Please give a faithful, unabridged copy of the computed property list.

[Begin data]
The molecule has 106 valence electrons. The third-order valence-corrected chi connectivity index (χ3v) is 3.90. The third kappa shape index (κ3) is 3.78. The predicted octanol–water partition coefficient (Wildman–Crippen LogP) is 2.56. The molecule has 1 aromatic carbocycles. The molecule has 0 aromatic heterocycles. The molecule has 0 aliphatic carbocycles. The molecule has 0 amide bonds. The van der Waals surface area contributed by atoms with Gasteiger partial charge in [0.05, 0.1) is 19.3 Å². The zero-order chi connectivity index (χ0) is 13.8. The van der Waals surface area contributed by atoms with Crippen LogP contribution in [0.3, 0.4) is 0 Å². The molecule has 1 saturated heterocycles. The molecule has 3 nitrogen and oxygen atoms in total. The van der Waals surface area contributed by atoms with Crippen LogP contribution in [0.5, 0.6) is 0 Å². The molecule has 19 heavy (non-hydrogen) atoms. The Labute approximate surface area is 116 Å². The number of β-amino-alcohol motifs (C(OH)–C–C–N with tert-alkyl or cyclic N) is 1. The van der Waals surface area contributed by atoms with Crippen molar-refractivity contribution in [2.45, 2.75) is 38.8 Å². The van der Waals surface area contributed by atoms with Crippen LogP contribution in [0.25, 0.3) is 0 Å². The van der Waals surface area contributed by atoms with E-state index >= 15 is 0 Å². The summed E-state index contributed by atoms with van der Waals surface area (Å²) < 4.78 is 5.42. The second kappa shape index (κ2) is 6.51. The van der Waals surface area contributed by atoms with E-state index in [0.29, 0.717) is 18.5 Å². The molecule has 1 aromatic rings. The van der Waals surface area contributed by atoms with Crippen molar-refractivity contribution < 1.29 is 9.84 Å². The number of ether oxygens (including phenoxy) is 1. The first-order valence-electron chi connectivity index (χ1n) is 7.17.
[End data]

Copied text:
The molecule has 106 valence electrons. The third-order valence-corrected chi connectivity index (χ3v) is 3.90. The third kappa shape index (κ3) is 3.78. The predicted octanol–water partition coefficient (Wildman–Crippen LogP) is 2.56. The molecule has 1 aromatic carbocycles. The molecule has 0 aromatic heterocycles. The molecule has 0 aliphatic carbocycles. The molecule has 0 amide bonds. The van der Waals surface area contributed by atoms with Gasteiger partial charge in [0.05, 0.1) is 19.3 Å². The zero-order chi connectivity index (χ0) is 13.8. The van der Waals surface area contributed by atoms with Crippen LogP contribution in [0.3, 0.4) is 0 Å². The molecule has 1 saturated heterocycles. The molecule has 3 nitrogen and oxygen atoms in total. The van der Waals surface area contributed by atoms with Crippen LogP contribution in [0.5, 0.6) is 0 Å². The molecule has 19 heavy (non-hydrogen) atoms. The Labute approximate surface area is 116 Å². The number of β-amino-alcohol motifs (C(OH)–C–C–N with tert-alkyl or cyclic N) is 1. The van der Waals surface area contributed by atoms with Crippen molar-refractivity contribution in [2.45, 2.75) is 38.8 Å². The van der Waals surface area contributed by atoms with Crippen LogP contribution in [0.25, 0.3) is 0 Å². The van der Waals surface area contributed by atoms with E-state index >= 15 is 0 Å². The summed E-state index contributed by atoms with van der Waals surface area (Å²) < 4.78 is 5.42. The second kappa shape index (κ2) is 6.51. The van der Waals surface area contributed by atoms with E-state index in [0.29, 0.717) is 18.5 Å². The molecule has 1 aromatic rings. The van der Waals surface area contributed by atoms with Crippen molar-refractivity contribution < 1.29 is 9.84 Å². The number of ether oxygens (including phenoxy) is 1. The first-order valence-electron chi connectivity index (χ1n) is 7.17.